HIV, while definitely not a good thing to have, does have the world working on the problem and making huge strides at a fast pace.  Most scientists and doctors agree a cure or vaccination is likely to occur within the next 10 or 20 years.  Until then the medicine should be enough to keep HIV kept at bay while we wait for better options and hold hope strong.  If there is anything that is for sure, it is that the world moves forward with advancements at a fast pace on everything in technology and science.

08/09/2013   Diagnosed WB positive
08/20/2013   CD4-506(28%)  VL-10,800
09/12/2013   CD4-391(28%)  VL-14,900
09/17/2013   Start ART (Truvada & Tivicay)
10/11/2013   CD4-377(26%)  VL-UD
12/20/2013   CD4-590(??%)  VL-UD
03/18/2014   CD4-660(29%)  VL-UD
07/22/2014   CD4-613(29%)  VL-UD
08/01/2014    Start TAF Clinical Trial
10/09/2014   CD4-498(29.5%) VL-UD

Offline mecch

  • Member
  • Posts: 11,908
  • red pill? or blue pill?
Re: Brother tested +
« Reply #2 on: October 17, 2013, 06:22:45 PM »
You have a very gloomy outlook. It is difficult to assess your fears about your borther's current state of health and his prognosis for the future. Because we don't have the information. How long he has had HIV. What his current immune system state it.  What kind of access to care he will have, etc.
You should read up on the lessons on this site.  Most HIV+ people have a pretty good prognosis for regaining a normal lifestyle, but of course it depends on just how sick he is at the moment. And if he will enter regular medical care and do what is required to get better.
I hope as you learn more about HIV, you will see your mom's reaction for what it is,  wrong-headed, and unproductive. 

HIV is for the most part a STD, transmitted by sex, acquired by people doing what billions of people around the world do.  Your mother is being rather self-centered and melodramatic wondering what she did wrong, etc..  Nothing. She surely loved all her children and did her best, and an HIV infection has nothing to do with that, and no shame is involved.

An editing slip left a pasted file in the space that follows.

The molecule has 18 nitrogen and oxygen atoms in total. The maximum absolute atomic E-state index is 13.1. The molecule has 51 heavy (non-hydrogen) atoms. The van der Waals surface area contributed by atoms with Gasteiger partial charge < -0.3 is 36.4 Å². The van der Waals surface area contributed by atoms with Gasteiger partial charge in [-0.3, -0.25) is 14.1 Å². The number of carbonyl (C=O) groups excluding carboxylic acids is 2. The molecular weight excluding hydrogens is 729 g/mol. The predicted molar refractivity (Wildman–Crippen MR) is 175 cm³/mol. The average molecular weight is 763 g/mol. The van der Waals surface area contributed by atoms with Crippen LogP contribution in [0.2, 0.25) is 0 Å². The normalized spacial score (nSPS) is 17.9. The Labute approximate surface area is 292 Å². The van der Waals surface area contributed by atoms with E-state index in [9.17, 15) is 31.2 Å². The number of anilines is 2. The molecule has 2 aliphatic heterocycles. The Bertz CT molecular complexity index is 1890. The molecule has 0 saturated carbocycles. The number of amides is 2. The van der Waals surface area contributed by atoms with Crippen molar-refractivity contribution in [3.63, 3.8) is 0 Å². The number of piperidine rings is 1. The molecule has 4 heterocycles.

Well, that might sound all too easy and pat.  And I'm not saying that to shame anyone.  These ideas about HIV being shameful are deeply ingrained in society and your mom's reaction to the diagnosis and the label are quite common.  As you can imagine, all sorts of things in life produce such reactions.  The culture. The family culture. Maybe religion. Etc.  I'm sure with time your family will move through the shock and shame and just realise its a serious disease with absolutely no moral import... 

The other challenge will be to learn about how treatable it is, so you can all eventually relax and not be worried to death about your brother dying or being seriously sick and in pain for the rest of his life.  This probably won't be the case..

Click through the menu at the top of this forum and start learning what its like - being newly diagnosed.  Treatment. etc...   When your brother gets his strength back, encourage him to log on here as well.

Education about the treatment of HIV and living with HIV takes awhile to take in, to assimilate and work into the nervous system. 

He's surely fortunate to have a family that cares and to have you -- such a loving, caring sister.
“From each, according to his ability; to each, according to his need” 1875 K Marx

Offline mecch

  • Member
  • Posts: 11,908
  • red pill? or blue pill?
Re: Brother tested +
« Reply #3 on: October 17, 2013, 06:27:25 PM »
If you care to post where you live, people can probably make some recommendation about where HIV/AIDS services might be accessed. 
“From each, according to his ability; to each, according to his need” 1875 K Marx

Offline karry

  • Member
  • Posts: 271
Re: Brother tested +
« Reply #4 on: October 18, 2013, 06:49:37 AM »
Hello. I understand how hard it must be for you and your family to accept your brother's diagnosis. I agree with Mecch that your mother is acting rather self centered here. His diagnosis has absolutely nothing to do with her parenting skills. Your brother needs your support now....not the feeling that he has done something to shame his family.